GWP predicted the city’s peak load could range from 398 to 456 MW by 2027.
“Glendale Water & Power would be unable to meet our system obligations and our customer obligations at peak load with only three Wartsila engines,” said utility Assistant General Manager Scott Mellon.
But Councilman Daniel Brotman pushed back on this assumption, as did several residents during public comment.
“The peaks really can be managed,” Brotman said. In reference to a presentation given to the council last week, Brotman cited a number of ways the city could look to reduce demand during crucial times through dynamic pricing, time-of-use rates and demand response programs.
In addition, GWP’s forecasting did not include some of the new, energy-efficient projects in the city’s pipeline and factored in creating 25 MW of clean, locally distributed energy resources, or small-scale generation units like rooftop solar panels that connect to an electric grid.
Currently, the city has secured only three MW of distributed energy resources. And a recent attempt to receive proposals from contractors on securing up to 50 MW resulted in two qualified bids that identified only nine potential megawatts in the city.
However, finding more creative ways to develop clean energy is a priority for the council. Brotman insisted it would be a “failure” if the city achieved only 25 MW of distributed energy resources by 2027, with hopes that the city can double that.
“I really had hoped we’d go for no new gas, and it pains me to participate in a vote to purchase new gas engines,” said Brotman, who ran for council largely on a promise to create an eco-friendly city. “But three Wartsila [engines] works. I don’t think zero Wartsila engines work. It doesn’t get us where we need to go.”
Councilman Ara Najarian, however, wanted to approve the recommended five engines. He pointed out that Glendale has limited transmission capabilities to bring in power from external cities or sources, a situation that he fears could plunge the city into blackouts and shortages if it doesn’t produce enough on its own.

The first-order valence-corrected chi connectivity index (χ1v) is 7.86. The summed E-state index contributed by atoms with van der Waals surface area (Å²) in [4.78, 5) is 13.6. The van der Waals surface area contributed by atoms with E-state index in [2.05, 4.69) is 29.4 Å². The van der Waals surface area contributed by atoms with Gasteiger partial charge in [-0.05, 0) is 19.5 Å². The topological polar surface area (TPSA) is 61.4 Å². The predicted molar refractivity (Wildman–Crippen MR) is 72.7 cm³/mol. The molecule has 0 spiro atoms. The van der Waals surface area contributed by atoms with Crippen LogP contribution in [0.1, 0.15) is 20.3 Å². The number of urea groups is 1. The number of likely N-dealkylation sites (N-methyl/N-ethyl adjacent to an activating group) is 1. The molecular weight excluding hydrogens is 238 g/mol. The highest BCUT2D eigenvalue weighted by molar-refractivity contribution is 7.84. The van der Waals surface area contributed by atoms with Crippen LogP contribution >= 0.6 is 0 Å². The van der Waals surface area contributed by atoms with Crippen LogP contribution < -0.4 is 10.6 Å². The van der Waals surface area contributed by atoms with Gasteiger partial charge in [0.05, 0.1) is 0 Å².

“Glendale is different from any other city. We are an island,” Najarian said. “We can’t just bring in the electricity from the clean sources that other locale can.”
On the other hand, Councilwoman Elen Asatryan, who was the only no vote, did not want to approve any engines. She said it was “fiscally irresponsible” to invest in infrastructure that will soon be obsolete.
“I believe our residents deserve better and I think we can make a better commitment to our environment, what we build and what we put our money toward,” Asatryan said.
Ultimately, Brotman brought forth the motion to vote for three engines, which Najarian voted for reluctantly. In the end, each member of the council emphasized their commitment to transitioning completely to clean energy in the coming years, despite approving three gas-powered engines.
“We have to continue, vigorously, to employ recommendations and find every avenue to reach 100% renewables by 2035,” Devine said. “No doubt about it. And I think the whole council feels the same way.”
GWP will now work to decommission the current infrastructure at Grayson and remove equipment, as well as begin the research and design process.